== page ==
man, i wish i knew german...


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PostPosted: Tue Dec 13, 2011 10:06 pm 
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I'd be surprised if the ENVE wheels tested well in yaw conditions. They are real V design, which according to the wind tunnels does not do well in that scenario. I have a set of the 65 clinchers, and think they are great wheels. But, they do like to steer in side winds!


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PostPosted: Tue Dec 13, 2011 10:38 pm 
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thisisatest wrote:
i looked across the link, but couldnt find the protocol on their test. do you have it? most curious about what yaw angles were tested, with a spinning wheel, and if they averaged a range to come out with a score. and with what tires. v-shaped rims do fine at zero yaw.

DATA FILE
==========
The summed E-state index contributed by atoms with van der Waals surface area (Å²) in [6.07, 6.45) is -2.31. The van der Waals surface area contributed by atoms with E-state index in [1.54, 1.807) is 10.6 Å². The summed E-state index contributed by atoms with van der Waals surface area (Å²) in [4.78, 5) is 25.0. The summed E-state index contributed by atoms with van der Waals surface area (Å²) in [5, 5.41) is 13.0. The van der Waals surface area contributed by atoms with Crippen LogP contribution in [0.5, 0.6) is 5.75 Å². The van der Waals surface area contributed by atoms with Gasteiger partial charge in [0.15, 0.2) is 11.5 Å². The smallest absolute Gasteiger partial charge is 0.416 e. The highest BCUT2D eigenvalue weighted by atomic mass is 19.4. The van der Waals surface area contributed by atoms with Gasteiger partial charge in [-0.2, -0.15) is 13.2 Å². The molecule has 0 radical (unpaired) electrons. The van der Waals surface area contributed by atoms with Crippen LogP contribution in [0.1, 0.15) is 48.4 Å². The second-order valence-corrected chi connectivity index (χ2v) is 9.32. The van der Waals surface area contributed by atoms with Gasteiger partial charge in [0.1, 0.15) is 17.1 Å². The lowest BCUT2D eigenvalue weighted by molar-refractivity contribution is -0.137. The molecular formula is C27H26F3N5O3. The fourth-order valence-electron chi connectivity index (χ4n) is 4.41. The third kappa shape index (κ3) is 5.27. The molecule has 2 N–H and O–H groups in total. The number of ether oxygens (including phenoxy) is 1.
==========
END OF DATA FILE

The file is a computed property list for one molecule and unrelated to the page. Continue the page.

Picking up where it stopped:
man, i wish i knew german...

No, sorry, I only stumbled across it in the online tests database.

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PostPosted: Wed Dec 14, 2011 7:35 pm 
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Location: Groningen, The Netherlands
Hi Waldo, thanks for your bright reply. The numbers you posted make more sense! The graph you posted with the 303 vs 404 with 23mm and 25mm tyres is very handy! The rims/tyres in that graph are clinchers I presume?

I expected that the 303 with a 25mm was doing better. But my conclusion from your graph is that the 404 is always faster. Even a 404 with 25mm is can beat a 303 with 23mm tyre at some yaws. Is it true that the difference of the 404FC vs 303FC is only one watt? From the graph it looks more?

What combination do you think can take the abuse of rough roads / cobbles during a road race beter: A 404FC with 25mm GP4000S or a 303FC with 23mm GP4000S?


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PostPosted: Wed Dec 14, 2011 9:10 pm 
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I raced 404 Firecrest tubies this past year. Badass wheels.

I rode 303 FCC for a few weeks here recently. Light wind days, heavy wind days, wet days, dry days. Not badass wheels. Why?

1) Acceleration felt slow. Same with the 404 FCC. Felt like I was trying to ride through thick sand.
2) Cornering at speed wasn't confidence inspiring.